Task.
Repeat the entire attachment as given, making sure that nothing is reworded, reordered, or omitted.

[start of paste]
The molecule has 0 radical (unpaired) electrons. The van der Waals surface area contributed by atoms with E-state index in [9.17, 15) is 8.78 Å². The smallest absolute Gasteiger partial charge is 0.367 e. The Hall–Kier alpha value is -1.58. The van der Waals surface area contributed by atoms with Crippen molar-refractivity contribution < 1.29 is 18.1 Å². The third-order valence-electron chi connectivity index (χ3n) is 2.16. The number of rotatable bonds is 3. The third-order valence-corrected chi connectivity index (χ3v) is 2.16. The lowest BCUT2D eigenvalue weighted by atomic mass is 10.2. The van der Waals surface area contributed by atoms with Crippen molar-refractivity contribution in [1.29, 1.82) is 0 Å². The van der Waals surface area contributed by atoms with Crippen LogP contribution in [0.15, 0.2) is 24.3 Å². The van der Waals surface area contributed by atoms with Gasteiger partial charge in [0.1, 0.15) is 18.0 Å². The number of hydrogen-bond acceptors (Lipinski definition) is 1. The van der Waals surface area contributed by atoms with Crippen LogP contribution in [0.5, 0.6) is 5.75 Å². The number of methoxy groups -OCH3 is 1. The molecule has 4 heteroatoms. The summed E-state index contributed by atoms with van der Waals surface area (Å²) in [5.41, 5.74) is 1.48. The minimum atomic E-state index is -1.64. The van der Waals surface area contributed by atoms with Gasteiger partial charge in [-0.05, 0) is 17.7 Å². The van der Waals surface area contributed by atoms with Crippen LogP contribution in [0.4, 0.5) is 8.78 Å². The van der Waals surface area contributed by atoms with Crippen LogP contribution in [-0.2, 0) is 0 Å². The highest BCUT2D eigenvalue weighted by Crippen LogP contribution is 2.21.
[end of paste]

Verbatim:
The molecule has 0 radical (unpaired) electrons. The van der Waals surface area contributed by atoms with E-state index in [9.17, 15) is 8.78 Å². The smallest absolute Gasteiger partial charge is 0.367 e. The Hall–Kier alpha value is -1.58. The van der Waals surface area contributed by atoms with Crippen molar-refractivity contribution < 1.29 is 18.1 Å². The third-order valence-electron chi connectivity index (χ3n) is 2.16. The number of rotatable bonds is 3. The third-order valence-corrected chi connectivity index (χ3v) is 2.16. The lowest BCUT2D eigenvalue weighted by atomic mass is 10.2. The van der Waals surface area contributed by atoms with Crippen molar-refractivity contribution in [1.29, 1.82) is 0 Å². The van der Waals surface area contributed by atoms with Crippen LogP contribution in [0.15, 0.2) is 24.3 Å². The van der Waals surface area contributed by atoms with Gasteiger partial charge in [0.1, 0.15) is 18.0 Å². The number of hydrogen-bond acceptors (Lipinski definition) is 1. The van der Waals surface area contributed by atoms with Crippen LogP contribution in [0.5, 0.6) is 5.75 Å². The number of methoxy groups -OCH3 is 1. The molecule has 4 heteroatoms. The summed E-state index contributed by atoms with van der Waals surface area (Å²) in [5.41, 5.74) is 1.48. The minimum atomic E-state index is -1.64. The van der Waals surface area contributed by atoms with Gasteiger partial charge in [-0.05, 0) is 17.7 Å². The van der Waals surface area contributed by atoms with Crippen LogP contribution in [0.4, 0.5) is 8.78 Å². The van der Waals surface area contributed by atoms with Crippen LogP contribution in [-0.2, 0) is 0 Å². The highest BCUT2D eigenvalue weighted by Crippen LogP contribution is 2.21.